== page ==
“By the middle to late 1920s, the end of the big cut was near at hand, and by 1930 many of the mill owners, who had come south after logging in the Great Lakes states had been completed, started looking at the big, untapped virgin stands of the West as the location for their next operations,” Reynolds wrote. “Many families had moved into the uplands of southern Arkansas and northern Louisiana, had homesteaded and had established farms before the coming of the big sawmills. To these farmers, trees were something that had to be disposed of by cutting and burning before the areas were suitable for row crops. Since machinery for such operations was not available in those days, the farmers often welcomed the big sawmillers with open arms.”

Reynolds said that when he moved to Arkansas in 1930, he heard a story about how the Crossett Lumber Co. had set up a land office at Hamburg and offered $2.50 per acre in cash for timberland. Small farmers and timberland owners by the hundreds hurried in to get rid of their extra land before those “damn Yankees ran out” of money.

“As late as 1933, many people thought that timberland (or areas with trees) was wild and undeveloped land,” Reynolds wrote. “It would be of real value only when the trees were cleared and the acres put into pasture or row crops.

“When logging of the virgin timber began on a large scale, no one thought about developing the second-growth stands. Only one kind of lumber was worth anything for construction purposes: slow-growth virgin. Second-growth trees were often rapid growth, and second-growth lumber was supposed to be practically worthless ‘because it would warp or shrink or twist.’ And it supposedly had very little strength. So even though the lumber companies only cut trees that were about 14 inches and larger in stump diameter, they made no attempt to keep the smaller pines and hardwoods from injury. Many of those were cut and used for ballast and rough ties for the spur logging railroads.”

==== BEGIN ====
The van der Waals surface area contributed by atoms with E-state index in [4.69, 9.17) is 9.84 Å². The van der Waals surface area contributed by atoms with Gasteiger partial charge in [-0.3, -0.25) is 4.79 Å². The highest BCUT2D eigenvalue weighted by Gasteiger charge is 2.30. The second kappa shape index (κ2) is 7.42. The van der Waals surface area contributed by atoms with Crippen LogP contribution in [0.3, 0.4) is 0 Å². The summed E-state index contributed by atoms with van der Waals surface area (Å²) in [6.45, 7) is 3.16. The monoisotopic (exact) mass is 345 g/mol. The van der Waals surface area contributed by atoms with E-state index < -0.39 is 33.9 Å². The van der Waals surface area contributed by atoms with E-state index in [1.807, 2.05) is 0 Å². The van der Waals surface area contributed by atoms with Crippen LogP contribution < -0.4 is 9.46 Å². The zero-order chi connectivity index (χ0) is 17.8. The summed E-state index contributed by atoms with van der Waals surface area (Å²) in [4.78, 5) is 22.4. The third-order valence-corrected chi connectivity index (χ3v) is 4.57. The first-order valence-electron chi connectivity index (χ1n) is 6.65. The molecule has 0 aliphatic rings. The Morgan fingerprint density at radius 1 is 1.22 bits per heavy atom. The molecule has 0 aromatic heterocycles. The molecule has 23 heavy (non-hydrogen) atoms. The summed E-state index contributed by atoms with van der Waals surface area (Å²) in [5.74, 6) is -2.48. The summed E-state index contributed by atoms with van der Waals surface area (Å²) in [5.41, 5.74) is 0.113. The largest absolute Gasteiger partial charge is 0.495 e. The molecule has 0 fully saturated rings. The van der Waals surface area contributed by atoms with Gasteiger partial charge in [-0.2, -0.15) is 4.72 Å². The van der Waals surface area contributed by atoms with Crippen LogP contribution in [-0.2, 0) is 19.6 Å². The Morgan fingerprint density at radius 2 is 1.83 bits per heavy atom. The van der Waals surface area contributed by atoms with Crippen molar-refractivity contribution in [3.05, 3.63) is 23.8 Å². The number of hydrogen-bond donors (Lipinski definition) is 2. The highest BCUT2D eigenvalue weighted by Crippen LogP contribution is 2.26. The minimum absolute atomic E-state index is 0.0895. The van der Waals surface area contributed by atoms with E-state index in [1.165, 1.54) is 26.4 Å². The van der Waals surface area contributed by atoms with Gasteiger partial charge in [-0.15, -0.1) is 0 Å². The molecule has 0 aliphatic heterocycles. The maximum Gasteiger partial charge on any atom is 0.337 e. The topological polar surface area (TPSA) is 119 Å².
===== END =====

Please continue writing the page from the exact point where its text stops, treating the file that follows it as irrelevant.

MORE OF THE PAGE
Most of the companies logging in the South in the early 1900s closed their mills once the virgin timber was gone and headed to the West Coast. Reynolds said the decision to manage the second-growth forest was a gradual one for those companies that stayed behind.

“Until about 1930, the Crossett Lumber Co. continued to offer its cutover land for sale to farmers and others,” he wrote. “The company also tried raising cattle on an experimental basis. It was decided that something of better grade than usual ‘range’ cattle should be produced, so the company purchased a high-quality and very expensive bull from Iowa in order to improve the strain. The idea was good, but the bull could not stand the ticks and the heat. The story was told that in hot weather they had to put him into a padded cell in the barn with fans blowing on him from ‘before’ and ‘aft.'”

Things changed when Yale professor Haupt Chapman entered the picture. Chapman headed the annual Yale summer camp for forestry students at Urania, La., which is between Alexandria and Monroe. Chapman became interested in the Crossett Lumber Co.’s second-growth stands.

“With the aid of his students, he inventoried some of these areas and suggested that perhaps the company could make a second cut of logs on some locations once the cutting of the virgin timber had come to an end,” Reynolds wrote. “In any event, he undoubtedly was responsible for creating an interest in timber possibilities in the minds of the owners of the Crossett Lumber Co.”